“There might be someone who has awakened to the principle, and yet still has certain knowledge and understanding.  Because of not knowing that within awakening one enters the principle, he considers himself as being beyond worldly advantage.  Walking through mountains and sitting besides streams, he slights the path to Nirvana.

“If one’s mind is not completely free from outflows, and one is not clear about the fundamental reality, then one’s whole life will be wasted without accomplishing anything. Karma cannot be overcome by cleverness; dry wisdom cannot help one to escape the wheel of suffering.  Even if one has eloquence equal to that of Asvaghosa, or understanding like that of Nagarjuna, one can still avoid losing the human body for only a lifetime or two.  Profound thoughts, innate purity, ability for immediate comprehension-just like Tao-sheng-all of that is not something to be envious about, because that is still far away from the Way.

“Bodhisattvas who study prajna do not deceive themselves.  They are like someone who is walking on ice or on the blade of a sharp sword.  If at the time of one’s death one still has any feeling of ordinary or holy that has not been let go of, any subtle thought that has not been forgotten, then one receives birth according to one’s thoughts.  At that time all one’s former practices, thoughts, views, and wisdom will be lost in an instant.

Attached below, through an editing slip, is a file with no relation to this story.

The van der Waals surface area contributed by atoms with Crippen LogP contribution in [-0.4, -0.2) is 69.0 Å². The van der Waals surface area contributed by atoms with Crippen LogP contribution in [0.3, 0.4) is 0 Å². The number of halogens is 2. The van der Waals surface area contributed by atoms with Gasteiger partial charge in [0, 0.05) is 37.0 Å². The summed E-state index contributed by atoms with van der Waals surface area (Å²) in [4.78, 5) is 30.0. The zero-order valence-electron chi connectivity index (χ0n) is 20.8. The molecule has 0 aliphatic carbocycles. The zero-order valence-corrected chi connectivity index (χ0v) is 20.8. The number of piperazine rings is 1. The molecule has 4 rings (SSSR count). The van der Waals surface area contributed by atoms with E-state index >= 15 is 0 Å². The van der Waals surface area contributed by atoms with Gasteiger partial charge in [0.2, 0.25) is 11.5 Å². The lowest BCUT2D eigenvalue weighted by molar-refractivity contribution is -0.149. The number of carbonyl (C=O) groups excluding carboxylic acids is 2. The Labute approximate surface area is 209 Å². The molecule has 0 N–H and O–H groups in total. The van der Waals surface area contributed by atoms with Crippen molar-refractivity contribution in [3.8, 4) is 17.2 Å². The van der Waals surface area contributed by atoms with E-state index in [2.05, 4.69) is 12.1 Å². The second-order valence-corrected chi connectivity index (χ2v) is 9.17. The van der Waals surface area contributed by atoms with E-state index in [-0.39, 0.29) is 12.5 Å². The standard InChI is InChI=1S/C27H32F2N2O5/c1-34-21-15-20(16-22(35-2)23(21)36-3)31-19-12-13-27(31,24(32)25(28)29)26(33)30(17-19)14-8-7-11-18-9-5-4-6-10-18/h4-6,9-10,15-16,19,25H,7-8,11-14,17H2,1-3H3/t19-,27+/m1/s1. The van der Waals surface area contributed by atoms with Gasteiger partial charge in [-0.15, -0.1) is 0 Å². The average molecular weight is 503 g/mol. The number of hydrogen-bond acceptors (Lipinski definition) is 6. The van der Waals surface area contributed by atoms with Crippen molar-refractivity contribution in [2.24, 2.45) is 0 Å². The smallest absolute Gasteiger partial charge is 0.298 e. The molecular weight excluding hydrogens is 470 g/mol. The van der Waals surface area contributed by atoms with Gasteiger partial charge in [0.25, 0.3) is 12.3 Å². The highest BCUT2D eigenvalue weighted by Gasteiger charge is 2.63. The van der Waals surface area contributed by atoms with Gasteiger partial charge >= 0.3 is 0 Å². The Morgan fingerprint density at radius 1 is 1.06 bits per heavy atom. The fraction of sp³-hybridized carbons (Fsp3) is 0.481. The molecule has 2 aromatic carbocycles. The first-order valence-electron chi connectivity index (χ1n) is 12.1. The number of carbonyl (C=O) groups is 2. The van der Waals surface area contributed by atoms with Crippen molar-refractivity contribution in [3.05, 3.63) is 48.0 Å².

“If you cherish any desires, then you will be tied down to the twenty five abodes of living beings, never accomplishin anything.

“The Patriarch Bodhidharma perceived that the people of this country had the potential for receiving Mahayana, so he only pointed to people’s confused feelings and transmitted the mind-seal.  If one attains this, then one does not discriminate between ordinary and holy, ignorance and wisdom.  A lot of falsehood is not as good as a bit of truth.

“The true person should right now put to rest the myriad conditions, transcend the stream of birth and death, and, going beyond rules and patterns, perceive the spiritual light which shines solitary.  Not hindered by things and events, dignified and upright, one walks alone in the three realms. 

“Then even without seeking them, retinues and various adornments are naturally present, and mountains, rivers, and the great earth cannot hinder one's sight.  One attains the great dharani (mantra, mystical invocation) and is able to understand one thousand meanings on a single hearing.  One is not seeking even as much as the value of a single meal.